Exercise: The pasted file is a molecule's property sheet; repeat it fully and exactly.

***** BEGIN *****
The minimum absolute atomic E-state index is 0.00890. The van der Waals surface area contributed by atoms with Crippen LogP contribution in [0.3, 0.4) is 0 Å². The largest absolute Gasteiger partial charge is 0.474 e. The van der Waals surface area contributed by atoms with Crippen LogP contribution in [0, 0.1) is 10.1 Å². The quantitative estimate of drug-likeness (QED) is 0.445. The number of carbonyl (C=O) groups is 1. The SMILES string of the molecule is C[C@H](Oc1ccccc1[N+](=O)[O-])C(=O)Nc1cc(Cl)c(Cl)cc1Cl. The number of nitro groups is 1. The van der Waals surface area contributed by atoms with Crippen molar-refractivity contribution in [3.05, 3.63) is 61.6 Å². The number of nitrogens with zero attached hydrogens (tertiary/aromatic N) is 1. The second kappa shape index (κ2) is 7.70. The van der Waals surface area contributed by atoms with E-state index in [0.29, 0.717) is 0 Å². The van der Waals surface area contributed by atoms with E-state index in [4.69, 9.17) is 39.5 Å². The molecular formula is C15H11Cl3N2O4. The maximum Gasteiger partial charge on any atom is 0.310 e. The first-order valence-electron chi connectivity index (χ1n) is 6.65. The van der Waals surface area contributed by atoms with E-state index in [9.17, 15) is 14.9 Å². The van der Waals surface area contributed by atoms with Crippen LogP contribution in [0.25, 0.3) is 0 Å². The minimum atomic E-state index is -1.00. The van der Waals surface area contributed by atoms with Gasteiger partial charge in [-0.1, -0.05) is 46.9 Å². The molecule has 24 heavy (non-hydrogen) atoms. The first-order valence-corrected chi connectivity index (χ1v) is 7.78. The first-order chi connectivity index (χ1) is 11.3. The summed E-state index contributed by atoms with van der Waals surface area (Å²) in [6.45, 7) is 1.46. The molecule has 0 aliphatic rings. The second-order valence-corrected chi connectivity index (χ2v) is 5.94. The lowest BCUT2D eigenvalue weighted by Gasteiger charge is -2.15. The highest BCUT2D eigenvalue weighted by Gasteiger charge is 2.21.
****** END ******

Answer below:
The minimum absolute atomic E-state index is 0.00890. The van der Waals surface area contributed by atoms with Crippen LogP contribution in [0.3, 0.4) is 0 Å². The largest absolute Gasteiger partial charge is 0.474 e. The van der Waals surface area contributed by atoms with Crippen LogP contribution in [0, 0.1) is 10.1 Å². The quantitative estimate of drug-likeness (QED) is 0.445. The number of carbonyl (C=O) groups is 1. The SMILES string of the molecule is C[C@H](Oc1ccccc1[N+](=O)[O-])C(=O)Nc1cc(Cl)c(Cl)cc1Cl. The number of nitro groups is 1. The van der Waals surface area contributed by atoms with Crippen molar-refractivity contribution in [3.05, 3.63) is 61.6 Å². The number of nitrogens with zero attached hydrogens (tertiary/aromatic N) is 1. The second kappa shape index (κ2) is 7.70. The van der Waals surface area contributed by atoms with E-state index in [0.29, 0.717) is 0 Å². The van der Waals surface area contributed by atoms with E-state index in [4.69, 9.17) is 39.5 Å². The molecular formula is C15H11Cl3N2O4. The maximum Gasteiger partial charge on any atom is 0.310 e. The first-order valence-electron chi connectivity index (χ1n) is 6.65. The van der Waals surface area contributed by atoms with E-state index in [9.17, 15) is 14.9 Å². The van der Waals surface area contributed by atoms with Crippen LogP contribution in [0.25, 0.3) is 0 Å². The minimum atomic E-state index is -1.00. The van der Waals surface area contributed by atoms with Gasteiger partial charge in [-0.1, -0.05) is 46.9 Å². The molecule has 24 heavy (non-hydrogen) atoms. The first-order valence-corrected chi connectivity index (χ1v) is 7.78. The first-order chi connectivity index (χ1) is 11.3. The summed E-state index contributed by atoms with van der Waals surface area (Å²) in [6.45, 7) is 1.46. The molecule has 0 aliphatic rings. The second-order valence-corrected chi connectivity index (χ2v) is 5.94. The lowest BCUT2D eigenvalue weighted by Gasteiger charge is -2.15. The highest BCUT2D eigenvalue weighted by Gasteiger charge is 2.21.